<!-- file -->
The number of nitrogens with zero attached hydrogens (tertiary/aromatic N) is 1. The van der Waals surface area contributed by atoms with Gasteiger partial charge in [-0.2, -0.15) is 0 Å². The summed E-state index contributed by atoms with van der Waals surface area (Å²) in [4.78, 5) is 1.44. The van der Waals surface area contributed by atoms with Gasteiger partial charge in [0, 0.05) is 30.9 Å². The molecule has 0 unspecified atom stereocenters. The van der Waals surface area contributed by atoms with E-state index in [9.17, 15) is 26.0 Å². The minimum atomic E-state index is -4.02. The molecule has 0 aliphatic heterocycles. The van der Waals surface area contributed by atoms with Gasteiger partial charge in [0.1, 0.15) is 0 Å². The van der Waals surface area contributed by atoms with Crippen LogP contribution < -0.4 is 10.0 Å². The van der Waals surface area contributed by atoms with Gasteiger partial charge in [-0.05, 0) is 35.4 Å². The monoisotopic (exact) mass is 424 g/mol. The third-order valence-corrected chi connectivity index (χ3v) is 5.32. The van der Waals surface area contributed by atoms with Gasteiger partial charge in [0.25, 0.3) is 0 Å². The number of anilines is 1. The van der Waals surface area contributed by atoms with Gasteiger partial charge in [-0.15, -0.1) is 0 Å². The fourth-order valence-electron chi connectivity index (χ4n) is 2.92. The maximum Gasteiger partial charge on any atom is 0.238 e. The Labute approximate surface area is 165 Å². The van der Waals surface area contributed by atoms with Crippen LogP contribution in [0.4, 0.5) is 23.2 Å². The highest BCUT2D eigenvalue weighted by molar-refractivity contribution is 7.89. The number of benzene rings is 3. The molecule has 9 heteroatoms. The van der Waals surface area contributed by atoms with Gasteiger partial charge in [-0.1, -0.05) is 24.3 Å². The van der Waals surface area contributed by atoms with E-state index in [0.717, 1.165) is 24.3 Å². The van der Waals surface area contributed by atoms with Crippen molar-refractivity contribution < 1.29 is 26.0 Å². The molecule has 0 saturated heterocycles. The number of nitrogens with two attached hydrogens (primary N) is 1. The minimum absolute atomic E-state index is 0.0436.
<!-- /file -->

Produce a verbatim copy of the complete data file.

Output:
The number of nitrogens with zero attached hydrogens (tertiary/aromatic N) is 1. The van der Waals surface area contributed by atoms with Gasteiger partial charge in [-0.2, -0.15) is 0 Å². The summed E-state index contributed by atoms with van der Waals surface area (Å²) in [4.78, 5) is 1.44. The van der Waals surface area contributed by atoms with Gasteiger partial charge in [0, 0.05) is 30.9 Å². The molecule has 0 unspecified atom stereocenters. The van der Waals surface area contributed by atoms with E-state index in [9.17, 15) is 26.0 Å². The minimum atomic E-state index is -4.02. The molecule has 0 aliphatic heterocycles. The van der Waals surface area contributed by atoms with Gasteiger partial charge in [0.1, 0.15) is 0 Å². The van der Waals surface area contributed by atoms with Crippen LogP contribution < -0.4 is 10.0 Å². The van der Waals surface area contributed by atoms with Gasteiger partial charge in [-0.05, 0) is 35.4 Å². The monoisotopic (exact) mass is 424 g/mol. The third-order valence-corrected chi connectivity index (χ3v) is 5.32. The van der Waals surface area contributed by atoms with Gasteiger partial charge in [0.25, 0.3) is 0 Å². The number of anilines is 1. The van der Waals surface area contributed by atoms with Gasteiger partial charge in [-0.15, -0.1) is 0 Å². The fourth-order valence-electron chi connectivity index (χ4n) is 2.92. The maximum Gasteiger partial charge on any atom is 0.238 e. The Labute approximate surface area is 165 Å². The van der Waals surface area contributed by atoms with Crippen LogP contribution in [0.4, 0.5) is 23.2 Å². The highest BCUT2D eigenvalue weighted by molar-refractivity contribution is 7.89. The number of benzene rings is 3. The molecule has 9 heteroatoms. The van der Waals surface area contributed by atoms with Gasteiger partial charge in [-0.1, -0.05) is 24.3 Å². The van der Waals surface area contributed by atoms with E-state index in [0.717, 1.165) is 24.3 Å². The van der Waals surface area contributed by atoms with Crippen molar-refractivity contribution < 1.29 is 26.0 Å². The molecule has 0 saturated heterocycles. The number of nitrogens with two attached hydrogens (primary N) is 1. The minimum absolute atomic E-state index is 0.0436.